By design air conditioners don't cool they remove heat from the conditioned space by transferring it through the indoor heat exchanger (Evaporator) into the refrigerant and then expelling it through the outdoor heat exchanger (Condensor) . Heat will transfer from the warmer body (indoor air Temp) to the cooler body (Indoor heat exchanger) and then expel it through the same process at the outdoor unit (Super Heated Refrigerant in outdoor heat exchanger) to the cooler ambient air.

    For reverse cycle a 4 way valve turns the indoor heat exchanger into the condensor and outdoor heat exchanger into the evaporator with the same principles applying.
    (This is where the name reverse cycle comes from) The 4 way valve reverses the refrigerant cycle.

    All A/C units have KW rating (Capacity) which is the amount of heat that unit can remove.


    The less heat you have entering the conditioned space the less work the A/C has to do to remove it.

    That's why A/C installers will do a Heat Load on a house before sizing the unit.

    My point here

    Insulation and roof ventilation are key here. Reduce the heat going into the house means the A/C unit doesn't have to remove it which means it works a lot less saving money on energy bills.

    House designs also play a part due to heat gains through large windows etc and the direction they face.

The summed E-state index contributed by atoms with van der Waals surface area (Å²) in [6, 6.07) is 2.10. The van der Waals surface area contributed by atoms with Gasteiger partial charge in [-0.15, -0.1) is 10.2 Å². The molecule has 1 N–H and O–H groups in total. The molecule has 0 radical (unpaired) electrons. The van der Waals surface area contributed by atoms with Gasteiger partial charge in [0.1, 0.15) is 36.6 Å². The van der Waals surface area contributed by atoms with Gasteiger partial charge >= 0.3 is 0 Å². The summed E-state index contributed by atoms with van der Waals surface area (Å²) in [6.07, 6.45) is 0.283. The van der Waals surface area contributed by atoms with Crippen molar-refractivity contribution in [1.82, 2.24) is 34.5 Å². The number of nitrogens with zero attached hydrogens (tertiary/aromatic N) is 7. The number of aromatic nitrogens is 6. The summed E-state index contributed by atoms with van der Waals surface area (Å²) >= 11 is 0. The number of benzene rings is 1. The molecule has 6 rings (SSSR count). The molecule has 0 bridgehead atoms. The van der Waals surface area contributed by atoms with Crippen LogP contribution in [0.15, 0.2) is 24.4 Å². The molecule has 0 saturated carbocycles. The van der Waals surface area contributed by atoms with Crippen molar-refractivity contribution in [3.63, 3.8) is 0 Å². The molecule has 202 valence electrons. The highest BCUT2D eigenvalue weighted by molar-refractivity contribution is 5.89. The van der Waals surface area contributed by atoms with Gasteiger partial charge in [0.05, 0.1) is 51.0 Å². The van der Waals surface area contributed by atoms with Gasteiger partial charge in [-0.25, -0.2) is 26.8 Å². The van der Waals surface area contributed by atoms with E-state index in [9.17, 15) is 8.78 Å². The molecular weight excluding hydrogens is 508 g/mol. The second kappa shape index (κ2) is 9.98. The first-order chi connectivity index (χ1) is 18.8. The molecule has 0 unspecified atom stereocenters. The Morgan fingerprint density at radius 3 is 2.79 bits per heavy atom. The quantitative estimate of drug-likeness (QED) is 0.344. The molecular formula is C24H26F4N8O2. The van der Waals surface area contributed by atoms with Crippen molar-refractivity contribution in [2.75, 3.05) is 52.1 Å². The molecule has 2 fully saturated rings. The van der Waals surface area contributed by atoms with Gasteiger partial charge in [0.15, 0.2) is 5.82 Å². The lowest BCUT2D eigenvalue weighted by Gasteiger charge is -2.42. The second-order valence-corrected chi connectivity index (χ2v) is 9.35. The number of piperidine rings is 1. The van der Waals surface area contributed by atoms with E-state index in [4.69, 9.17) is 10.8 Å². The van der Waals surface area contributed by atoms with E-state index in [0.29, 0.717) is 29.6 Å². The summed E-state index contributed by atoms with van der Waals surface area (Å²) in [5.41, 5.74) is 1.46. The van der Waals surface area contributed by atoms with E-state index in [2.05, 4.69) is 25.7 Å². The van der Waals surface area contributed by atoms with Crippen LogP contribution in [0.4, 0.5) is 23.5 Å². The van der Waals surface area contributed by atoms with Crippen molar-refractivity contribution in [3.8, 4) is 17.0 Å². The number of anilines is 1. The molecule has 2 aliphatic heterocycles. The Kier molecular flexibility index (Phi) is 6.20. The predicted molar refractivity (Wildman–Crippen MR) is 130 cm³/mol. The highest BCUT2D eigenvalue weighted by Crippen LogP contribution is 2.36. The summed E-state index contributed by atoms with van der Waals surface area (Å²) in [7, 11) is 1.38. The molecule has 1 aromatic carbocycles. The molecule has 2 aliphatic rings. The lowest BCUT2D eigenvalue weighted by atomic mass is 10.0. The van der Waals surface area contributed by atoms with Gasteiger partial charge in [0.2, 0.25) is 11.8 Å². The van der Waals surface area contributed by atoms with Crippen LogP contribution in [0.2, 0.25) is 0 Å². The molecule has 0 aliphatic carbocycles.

For anyone interested

    So where does the heat come from on heating?

    R32 refrigerant boils at -52 degree's celcius so even at - 6 degrees outside ambient there is a lot of heat in the air that the outdoor heat exchanger transfer from outdoor ambient into the refrigerant and then conditioned space through the indoor heat exchanger.

    What does the compressor do ?

    It pumps the refrigerant around the system and superheats the refrigerant gas by means of compression before it enters the condensor. Change the pressure of the refrigerant you change the boiling point of it.

    Sorry if I bored you.
     
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  18. Angel

    Angel Well-Known Member Premium Member

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    That didn't bore me. My eyes glazed over and it put me to sleep......
     
  19. Zimplestiltskin

    Zimplestiltskin Well-Known Member

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    But how can the west sun be affecting it if you have awnings? It sounds like maybe you need better awnings for those windows. Ones that retract perhaps.

    Do you open windows with fans on at night?
     
  20. Tom Rivera

    Tom Rivera Property Manager

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    Ducted tends to make sense by the time you're looking at 4+ zones, especially in a highset home. If you had good access to install the ducted throughout and wanted to futureproof the home, that's not a bad idea. In any other scenario, it makes sense to install splits to the bedrooms.